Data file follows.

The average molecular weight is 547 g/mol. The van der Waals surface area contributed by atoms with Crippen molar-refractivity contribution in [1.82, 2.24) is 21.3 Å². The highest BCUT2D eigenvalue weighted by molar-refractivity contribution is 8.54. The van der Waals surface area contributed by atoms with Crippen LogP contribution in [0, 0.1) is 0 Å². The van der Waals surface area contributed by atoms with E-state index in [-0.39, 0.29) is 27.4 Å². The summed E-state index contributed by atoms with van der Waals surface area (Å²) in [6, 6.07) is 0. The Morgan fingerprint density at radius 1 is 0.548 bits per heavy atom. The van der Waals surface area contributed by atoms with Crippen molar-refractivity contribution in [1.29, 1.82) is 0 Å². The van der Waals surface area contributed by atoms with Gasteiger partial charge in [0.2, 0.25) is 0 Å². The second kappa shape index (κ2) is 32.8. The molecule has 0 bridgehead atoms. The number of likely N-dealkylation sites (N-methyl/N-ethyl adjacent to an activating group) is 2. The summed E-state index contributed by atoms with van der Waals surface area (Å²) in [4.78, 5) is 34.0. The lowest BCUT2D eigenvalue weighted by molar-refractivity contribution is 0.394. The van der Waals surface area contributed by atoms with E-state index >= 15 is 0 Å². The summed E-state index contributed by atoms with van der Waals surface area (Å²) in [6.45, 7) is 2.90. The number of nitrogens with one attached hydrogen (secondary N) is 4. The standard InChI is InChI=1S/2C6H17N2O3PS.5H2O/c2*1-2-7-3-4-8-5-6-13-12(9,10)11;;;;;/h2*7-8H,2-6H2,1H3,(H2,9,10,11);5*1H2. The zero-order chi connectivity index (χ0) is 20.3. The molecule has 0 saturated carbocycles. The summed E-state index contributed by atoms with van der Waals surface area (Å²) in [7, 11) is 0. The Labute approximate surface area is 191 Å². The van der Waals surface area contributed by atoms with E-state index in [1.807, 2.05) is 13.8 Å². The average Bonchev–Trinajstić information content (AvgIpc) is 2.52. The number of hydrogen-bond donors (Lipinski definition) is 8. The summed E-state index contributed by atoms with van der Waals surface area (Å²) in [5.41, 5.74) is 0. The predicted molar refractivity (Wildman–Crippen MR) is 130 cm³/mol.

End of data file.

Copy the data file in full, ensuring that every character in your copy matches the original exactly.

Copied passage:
The average molecular weight is 547 g/mol. The van der Waals surface area contributed by atoms with Crippen molar-refractivity contribution in [1.82, 2.24) is 21.3 Å². The highest BCUT2D eigenvalue weighted by molar-refractivity contribution is 8.54. The van der Waals surface area contributed by atoms with Crippen LogP contribution in [0, 0.1) is 0 Å². The van der Waals surface area contributed by atoms with E-state index in [-0.39, 0.29) is 27.4 Å². The summed E-state index contributed by atoms with van der Waals surface area (Å²) in [6, 6.07) is 0. The Morgan fingerprint density at radius 1 is 0.548 bits per heavy atom. The van der Waals surface area contributed by atoms with Crippen molar-refractivity contribution in [1.29, 1.82) is 0 Å². The van der Waals surface area contributed by atoms with Gasteiger partial charge in [0.2, 0.25) is 0 Å². The second kappa shape index (κ2) is 32.8. The molecule has 0 bridgehead atoms. The number of likely N-dealkylation sites (N-methyl/N-ethyl adjacent to an activating group) is 2. The summed E-state index contributed by atoms with van der Waals surface area (Å²) in [4.78, 5) is 34.0. The lowest BCUT2D eigenvalue weighted by molar-refractivity contribution is 0.394. The van der Waals surface area contributed by atoms with E-state index >= 15 is 0 Å². The summed E-state index contributed by atoms with van der Waals surface area (Å²) in [6.45, 7) is 2.90. The number of nitrogens with one attached hydrogen (secondary N) is 4. The standard InChI is InChI=1S/2C6H17N2O3PS.5H2O/c2*1-2-7-3-4-8-5-6-13-12(9,10)11;;;;;/h2*7-8H,2-6H2,1H3,(H2,9,10,11);5*1H2. The zero-order chi connectivity index (χ0) is 20.3. The molecule has 0 saturated carbocycles. The summed E-state index contributed by atoms with van der Waals surface area (Å²) in [7, 11) is 0. The Labute approximate surface area is 191 Å². The van der Waals surface area contributed by atoms with E-state index in [1.807, 2.05) is 13.8 Å². The average Bonchev–Trinajstić information content (AvgIpc) is 2.52. The number of hydrogen-bond donors (Lipinski definition) is 8. The summed E-state index contributed by atoms with van der Waals surface area (Å²) in [5.41, 5.74) is 0. The predicted molar refractivity (Wildman–Crippen MR) is 130 cm³/mol.